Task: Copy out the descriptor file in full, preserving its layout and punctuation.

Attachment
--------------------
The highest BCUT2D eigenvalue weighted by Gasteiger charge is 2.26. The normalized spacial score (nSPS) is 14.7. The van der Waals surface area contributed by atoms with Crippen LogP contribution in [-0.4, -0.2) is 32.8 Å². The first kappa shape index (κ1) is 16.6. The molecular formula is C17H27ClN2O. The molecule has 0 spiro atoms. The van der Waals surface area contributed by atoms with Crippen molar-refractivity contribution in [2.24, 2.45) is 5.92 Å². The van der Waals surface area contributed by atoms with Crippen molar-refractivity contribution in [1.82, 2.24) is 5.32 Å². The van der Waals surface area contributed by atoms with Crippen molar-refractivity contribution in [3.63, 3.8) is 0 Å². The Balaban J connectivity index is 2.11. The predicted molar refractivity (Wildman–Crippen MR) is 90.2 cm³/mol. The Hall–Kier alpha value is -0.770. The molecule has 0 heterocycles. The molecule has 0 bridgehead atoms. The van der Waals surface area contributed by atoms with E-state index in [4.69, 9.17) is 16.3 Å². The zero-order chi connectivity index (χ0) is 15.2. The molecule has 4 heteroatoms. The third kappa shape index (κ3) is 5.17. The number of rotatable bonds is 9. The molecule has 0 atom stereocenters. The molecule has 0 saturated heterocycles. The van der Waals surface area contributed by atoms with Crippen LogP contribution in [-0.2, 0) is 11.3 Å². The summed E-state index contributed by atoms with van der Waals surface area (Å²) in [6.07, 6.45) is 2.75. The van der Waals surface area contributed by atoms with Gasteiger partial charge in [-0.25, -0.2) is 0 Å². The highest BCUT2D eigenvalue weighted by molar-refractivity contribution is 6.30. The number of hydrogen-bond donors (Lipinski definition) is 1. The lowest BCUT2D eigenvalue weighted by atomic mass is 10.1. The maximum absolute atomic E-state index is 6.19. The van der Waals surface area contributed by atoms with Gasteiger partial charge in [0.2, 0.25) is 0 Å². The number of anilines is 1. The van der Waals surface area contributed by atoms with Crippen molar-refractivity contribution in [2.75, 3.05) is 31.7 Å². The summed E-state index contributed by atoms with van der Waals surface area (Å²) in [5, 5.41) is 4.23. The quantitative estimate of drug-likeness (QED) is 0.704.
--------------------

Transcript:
The highest BCUT2D eigenvalue weighted by Gasteiger charge is 2.26. The normalized spacial score (nSPS) is 14.7. The van der Waals surface area contributed by atoms with Crippen LogP contribution in [-0.4, -0.2) is 32.8 Å². The first kappa shape index (κ1) is 16.6. The molecular formula is C17H27ClN2O. The molecule has 0 spiro atoms. The van der Waals surface area contributed by atoms with Crippen molar-refractivity contribution in [2.24, 2.45) is 5.92 Å². The van der Waals surface area contributed by atoms with Crippen molar-refractivity contribution in [1.82, 2.24) is 5.32 Å². The van der Waals surface area contributed by atoms with Crippen molar-refractivity contribution in [3.63, 3.8) is 0 Å². The Balaban J connectivity index is 2.11. The predicted molar refractivity (Wildman–Crippen MR) is 90.2 cm³/mol. The Hall–Kier alpha value is -0.770. The molecule has 0 heterocycles. The molecule has 0 bridgehead atoms. The van der Waals surface area contributed by atoms with E-state index in [4.69, 9.17) is 16.3 Å². The zero-order chi connectivity index (χ0) is 15.2. The molecule has 4 heteroatoms. The third kappa shape index (κ3) is 5.17. The number of rotatable bonds is 9. The molecule has 0 atom stereocenters. The molecule has 0 saturated heterocycles. The van der Waals surface area contributed by atoms with Crippen LogP contribution in [-0.2, 0) is 11.3 Å². The summed E-state index contributed by atoms with van der Waals surface area (Å²) in [6.07, 6.45) is 2.75. The van der Waals surface area contributed by atoms with Gasteiger partial charge in [-0.25, -0.2) is 0 Å². The highest BCUT2D eigenvalue weighted by molar-refractivity contribution is 6.30. The number of hydrogen-bond donors (Lipinski definition) is 1. The lowest BCUT2D eigenvalue weighted by atomic mass is 10.1. The maximum absolute atomic E-state index is 6.19. The van der Waals surface area contributed by atoms with Gasteiger partial charge in [0.2, 0.25) is 0 Å². The number of anilines is 1. The van der Waals surface area contributed by atoms with Crippen molar-refractivity contribution in [2.75, 3.05) is 31.7 Å². The summed E-state index contributed by atoms with van der Waals surface area (Å²) in [5, 5.41) is 4.23. The quantitative estimate of drug-likeness (QED) is 0.704.